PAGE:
I argued in 2012 that it was irresponsible for LinkedIn to have used unsalted hashes, and so that certainly applies to Yahoo! using unsalted hashes in 2013, if indeed, their hashes were unsalted." Put simply, a bland salt-free password earns the "contempt" of Goldberg and his kin, while the use of slow hashes like bcrypt, PBKDF2, or the upcoming Argon2 wins their praise. Attackers can guess salted passwords, whereas bcrypt and friends slow the rate at which those guesses can be made. "With a simple cryptographic hash function [like] SHA256, MD5, etcetera, an attacker might be able to make 10 million guesses per second on a single hash.

But with the 'slow hashing' functions, that might be reduced to a few tens of thousands of guesses per second," he says. The decreased rate gives users a window to change their passwords; yet even that may not have helped Yahoo! "But after four years, the details of the hashing scheme don’t really matter.

Any guessable password will have been guessed by now," he says. Not easy Yahoo!, like so many other companies offering free technology services, wants to attract the highest possible number of subscribers and has been criticised for perceived attempts to kneecap fleeing users. That mindset may have dissuaded the company from more efficiently jettisoning MD5 hashing for passwords prior to the 2013 pillaging. "The only practical way to speed up the conversion process (to bcrypt) is to force a password reset, maybe across the board, but more likely on a web property by web property basis," says noted cryptologist and director of the Open Crypto Audit Project's Kenneth White. "And therein lies the problem: there is often a very real tension between the business to be able to claim the highest user count, versus the reality that a years-old email reminds millions of people to log in to an account they had long ago forgotten." Using Yahoo! to find Yahoo! MD5 hashes, here revealing 'Password1'.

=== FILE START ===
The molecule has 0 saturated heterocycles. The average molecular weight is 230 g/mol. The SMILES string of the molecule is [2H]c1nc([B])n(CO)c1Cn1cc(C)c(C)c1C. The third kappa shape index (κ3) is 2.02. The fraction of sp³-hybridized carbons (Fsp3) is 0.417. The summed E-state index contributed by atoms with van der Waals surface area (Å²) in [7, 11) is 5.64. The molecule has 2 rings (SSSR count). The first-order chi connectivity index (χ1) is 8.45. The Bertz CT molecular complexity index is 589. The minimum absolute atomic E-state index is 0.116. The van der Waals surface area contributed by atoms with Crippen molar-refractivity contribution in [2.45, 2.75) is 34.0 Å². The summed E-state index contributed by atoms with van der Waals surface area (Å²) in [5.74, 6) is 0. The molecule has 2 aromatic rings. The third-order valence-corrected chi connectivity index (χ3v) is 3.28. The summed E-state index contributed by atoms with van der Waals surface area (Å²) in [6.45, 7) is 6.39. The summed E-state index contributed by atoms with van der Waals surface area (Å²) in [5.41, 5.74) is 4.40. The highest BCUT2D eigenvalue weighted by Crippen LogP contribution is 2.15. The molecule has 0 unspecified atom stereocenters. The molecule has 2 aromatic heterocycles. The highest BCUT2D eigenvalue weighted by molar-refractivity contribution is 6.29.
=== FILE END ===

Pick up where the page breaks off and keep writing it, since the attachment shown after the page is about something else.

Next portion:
Image: Ty Miller. An email shipped to users asking them to log in so their passwords may be upgraded from MD5 hashing to bcrypt risks a "virtually overnight mass exodus of users" and a social media complaint storm that sends more rats from the burning Palace, he says. Bcrypt is the powerful hashing function designed to slow decryption attempts while minimising legitimate use performance overheads, and is favoured, along with PBKDF2 (Miller prefers the latter with hashes bearing 100,000 iterations), by each of the security boffins The Register has spoken to for this story, and many more in the broader security community including OWASP . Yet migrating to the top notch function is not as simple as just "switching to bcrypt", White says. A bootstrapping process can be followed, but it requires users to log in for bcrypt or PBKDF2 to be called and saved to a new column. Moreover, White says Yahoo! is a patchwork of web properties bearing decades-old Perl, PHP, and C code and so cannot be compared to the ease of upgrading a purpose-built modern web app. "Consider the legacy managed business mail systems," White says. "The myriad e-commerce shopping cart apps, ad accounts, to say nothing of Flickr, Yahoo! IM, and the hundreds of millions of webmail users who hadn't logged in for years, and you begin to see the scope of the engineering challenge." Van der Stock, acknowledging his outsider's position, reckons Yahoo! should immediately deploy two factor verification for all of its services, and again reset passwords, noting that the use of mere usernames and passwords puts users at "serious risk" and that leaving accounts exposed would be a "serious breach of trust". yahoo pic.twitter.com/LSxdm1wNdx December 15, 2016 Yahoo! could take a leaf from Microsoft's Xbox Live endeavours and deploy similar authentication smarts, if it has not already done so. "… I would strongly recommend some sort of real time authentication intelligence around compromised accounts, so that the authentication system itself assigns a risk score to logins to ensure that unusual patterns of abuse, such as brute force attacks, logging in from a distant country, or popping out of multiple IPs is blocked or alerted to the user for further action." Burning questions remain, not least how it took the technology giant three years to disclose that such a massive share of its accounts have been breached. "It's baffling why it's taken so long to fully scope and disclose the extent of their breach," White says. ® Sponsored: Want to know more about PAM? Visit The Register's hub